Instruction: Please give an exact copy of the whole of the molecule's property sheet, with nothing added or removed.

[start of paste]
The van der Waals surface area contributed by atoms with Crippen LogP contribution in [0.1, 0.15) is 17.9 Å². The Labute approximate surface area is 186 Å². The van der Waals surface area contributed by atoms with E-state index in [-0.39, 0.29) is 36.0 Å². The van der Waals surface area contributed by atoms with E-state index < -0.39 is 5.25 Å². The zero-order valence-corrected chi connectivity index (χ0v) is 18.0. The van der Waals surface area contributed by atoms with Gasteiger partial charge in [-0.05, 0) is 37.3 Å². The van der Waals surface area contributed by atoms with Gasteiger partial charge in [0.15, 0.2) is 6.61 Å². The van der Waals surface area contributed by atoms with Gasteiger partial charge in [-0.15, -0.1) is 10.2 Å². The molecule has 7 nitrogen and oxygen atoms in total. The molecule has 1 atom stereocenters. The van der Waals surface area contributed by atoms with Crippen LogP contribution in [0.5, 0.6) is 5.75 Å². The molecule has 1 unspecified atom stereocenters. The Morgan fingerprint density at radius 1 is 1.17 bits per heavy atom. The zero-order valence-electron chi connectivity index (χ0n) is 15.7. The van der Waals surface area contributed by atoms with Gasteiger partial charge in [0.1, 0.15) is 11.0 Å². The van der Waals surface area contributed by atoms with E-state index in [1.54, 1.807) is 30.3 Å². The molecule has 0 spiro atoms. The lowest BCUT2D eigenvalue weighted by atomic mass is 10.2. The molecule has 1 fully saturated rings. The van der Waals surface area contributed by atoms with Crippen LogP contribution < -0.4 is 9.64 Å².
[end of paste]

The van der Waals surface area contributed by atoms with Crippen LogP contribution in [0.1, 0.15) is 17.9 Å². The Labute approximate surface area is 186 Å². The van der Waals surface area contributed by atoms with E-state index in [-0.39, 0.29) is 36.0 Å². The van der Waals surface area contributed by atoms with E-state index < -0.39 is 5.25 Å². The zero-order valence-corrected chi connectivity index (χ0v) is 18.0. The van der Waals surface area contributed by atoms with Gasteiger partial charge in [-0.05, 0) is 37.3 Å². The van der Waals surface area contributed by atoms with Gasteiger partial charge in [0.15, 0.2) is 6.61 Å². The van der Waals surface area contributed by atoms with Gasteiger partial charge in [-0.15, -0.1) is 10.2 Å². The molecule has 7 nitrogen and oxygen atoms in total. The molecule has 1 atom stereocenters. The van der Waals surface area contributed by atoms with Crippen LogP contribution in [0.5, 0.6) is 5.75 Å². The molecule has 1 unspecified atom stereocenters. The Morgan fingerprint density at radius 1 is 1.17 bits per heavy atom. The zero-order valence-electron chi connectivity index (χ0n) is 15.7. The van der Waals surface area contributed by atoms with Gasteiger partial charge in [0.1, 0.15) is 11.0 Å². The van der Waals surface area contributed by atoms with E-state index in [1.54, 1.807) is 30.3 Å². The molecule has 0 spiro atoms. The lowest BCUT2D eigenvalue weighted by atomic mass is 10.2. The molecule has 1 fully saturated rings. The van der Waals surface area contributed by atoms with Crippen LogP contribution < -0.4 is 9.64 Å².